Published on May 2, 2015
Created by Zach Fitchner, Printerviews is a series of artist interviews with an emphasis placed on topics in contemporary printmaking. These interviews take place over Skype and address questions posed by college level students enrolled in printmaking classes. The objective for Printerviews is to imitate the Q & A sessions that take place during visiting artist lectures and to help students see what current printmaking artists are thinking and doing.
Ghosts of Brutality Artist Talk at the Cornell Fine Arts Museum
February 11, 2014
Join artist John Hitchcock as he speaks on his artistic process in relation to the exhibition Ghosts of Brutality, on view at Cornell Fine Arts Museum through April 13, 2014.
Traces of the Plains
Published on Jan 10, 2015
May 24 - June 28, 2013
Robert Rauschenberg Foundation Project Space, NYC, NY
October 18 - 31, 2013
Cankdeska Cikana Community College, Ft. Totten, ND
February 8 - May 28, 2014
North Dakota Museum of Art, Grand Forks, ND
Video "Traces of the Plains" images from the Fort Totten Pow-wow in Spirit Lake, North Dakota created for" Songs for Spirit Lake" at the Robert Rauschenberg Project Space, 455 West 19th Street, New York, New York, May 24–June 29, 2013. Curated by Laurel Reuter, director of the North Dakota Museum of Art, the exhibition Songs for Spirit Lake will reflect the ongoing conversation between six artists who created artwork on or about the Spirit Lake Sioux Reservation in North Dakota. The artists are Rena Effendi, Bill Harbort, John Hitchcock, Terry Jelsing, Mary Lucier, and Tim Schouten. Under the aegis of the Robert Rauschenberg Foundation's Artistic Innovation and Collaboration Grant Program, this first in-progress exhibition allows each artist to create work that responds to their continuing conversations with the inhabitants of Spirit Lake.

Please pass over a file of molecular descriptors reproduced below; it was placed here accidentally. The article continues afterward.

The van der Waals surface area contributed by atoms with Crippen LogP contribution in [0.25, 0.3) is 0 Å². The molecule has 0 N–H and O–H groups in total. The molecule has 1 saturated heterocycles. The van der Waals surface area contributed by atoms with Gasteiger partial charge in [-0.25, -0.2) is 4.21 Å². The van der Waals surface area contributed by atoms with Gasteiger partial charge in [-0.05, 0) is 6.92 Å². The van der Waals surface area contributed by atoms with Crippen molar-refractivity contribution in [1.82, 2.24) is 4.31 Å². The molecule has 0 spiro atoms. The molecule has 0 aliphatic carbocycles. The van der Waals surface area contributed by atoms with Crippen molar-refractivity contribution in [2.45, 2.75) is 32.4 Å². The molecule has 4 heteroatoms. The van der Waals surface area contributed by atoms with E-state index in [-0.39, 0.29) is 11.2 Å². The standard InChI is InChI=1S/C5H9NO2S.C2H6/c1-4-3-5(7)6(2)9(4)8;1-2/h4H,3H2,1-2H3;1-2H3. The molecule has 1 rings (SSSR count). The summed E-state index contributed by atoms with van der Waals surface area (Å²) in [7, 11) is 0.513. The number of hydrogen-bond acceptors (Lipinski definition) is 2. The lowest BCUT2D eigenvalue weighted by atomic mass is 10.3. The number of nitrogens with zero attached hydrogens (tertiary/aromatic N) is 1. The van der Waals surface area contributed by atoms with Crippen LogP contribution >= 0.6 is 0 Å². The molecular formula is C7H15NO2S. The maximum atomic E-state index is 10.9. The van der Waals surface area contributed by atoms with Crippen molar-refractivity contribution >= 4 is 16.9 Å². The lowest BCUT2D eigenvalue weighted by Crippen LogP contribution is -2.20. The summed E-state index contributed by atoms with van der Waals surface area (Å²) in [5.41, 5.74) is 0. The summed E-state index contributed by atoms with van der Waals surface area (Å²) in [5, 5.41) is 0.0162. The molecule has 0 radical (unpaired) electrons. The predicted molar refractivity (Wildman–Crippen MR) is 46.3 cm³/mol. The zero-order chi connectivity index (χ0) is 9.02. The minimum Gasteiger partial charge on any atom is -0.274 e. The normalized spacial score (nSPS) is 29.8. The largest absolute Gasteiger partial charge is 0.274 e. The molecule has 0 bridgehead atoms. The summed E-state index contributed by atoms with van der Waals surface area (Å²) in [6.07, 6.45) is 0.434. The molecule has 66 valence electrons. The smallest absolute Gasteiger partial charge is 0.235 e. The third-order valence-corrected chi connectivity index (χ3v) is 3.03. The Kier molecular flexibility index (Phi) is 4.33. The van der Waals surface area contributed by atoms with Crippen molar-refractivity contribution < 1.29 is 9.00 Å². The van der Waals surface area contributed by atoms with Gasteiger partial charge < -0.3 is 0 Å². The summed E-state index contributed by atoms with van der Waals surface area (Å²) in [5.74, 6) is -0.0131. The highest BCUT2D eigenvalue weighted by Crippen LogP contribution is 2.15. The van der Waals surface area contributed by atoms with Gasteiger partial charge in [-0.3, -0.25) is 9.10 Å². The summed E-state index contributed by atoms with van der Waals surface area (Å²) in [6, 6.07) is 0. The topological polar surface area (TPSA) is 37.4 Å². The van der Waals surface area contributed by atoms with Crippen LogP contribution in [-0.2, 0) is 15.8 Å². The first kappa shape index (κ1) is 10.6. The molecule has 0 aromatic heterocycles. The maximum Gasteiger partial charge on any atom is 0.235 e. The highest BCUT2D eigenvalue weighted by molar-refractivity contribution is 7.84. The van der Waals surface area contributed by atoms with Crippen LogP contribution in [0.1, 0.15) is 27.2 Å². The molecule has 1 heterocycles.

Vermillion Editions West Texas A&M
October 1-4, 2012
In 1874, the US Military leader Ranald S. Mackenzie ordered the 4th U.S. Cavalry troops to slaughter an estimated 1400 horses and mules in Tule Canyon belonging to the Comanche, Kiowa, and Cheyenne people who had set up camp in Palo Duro Canyon. This act of genocide contributed to the forced removal of the Comanche people to the present day Wichita Mountain area of Lawton, Oklahoma, which is my home.
The lithographic prints titled "Tule Canyon," "Ceremonial," and "13th Pony," are created to honor, remember, and respect the Comanche, Kiowa, and Cheyenne people and their horses. The artwork was created at Vermillion Editions press, located near Palo Duro and Tule Canyon.
In October of 2012, I had the opportunity to work collaboratively with Scott Frish, Creative Director/Master Printer at Vermillion Editions and Michael Raburn, Production Director/Master Printer. In addition, I was thrilled to work with the professional team of West Texas A&M printmaking students.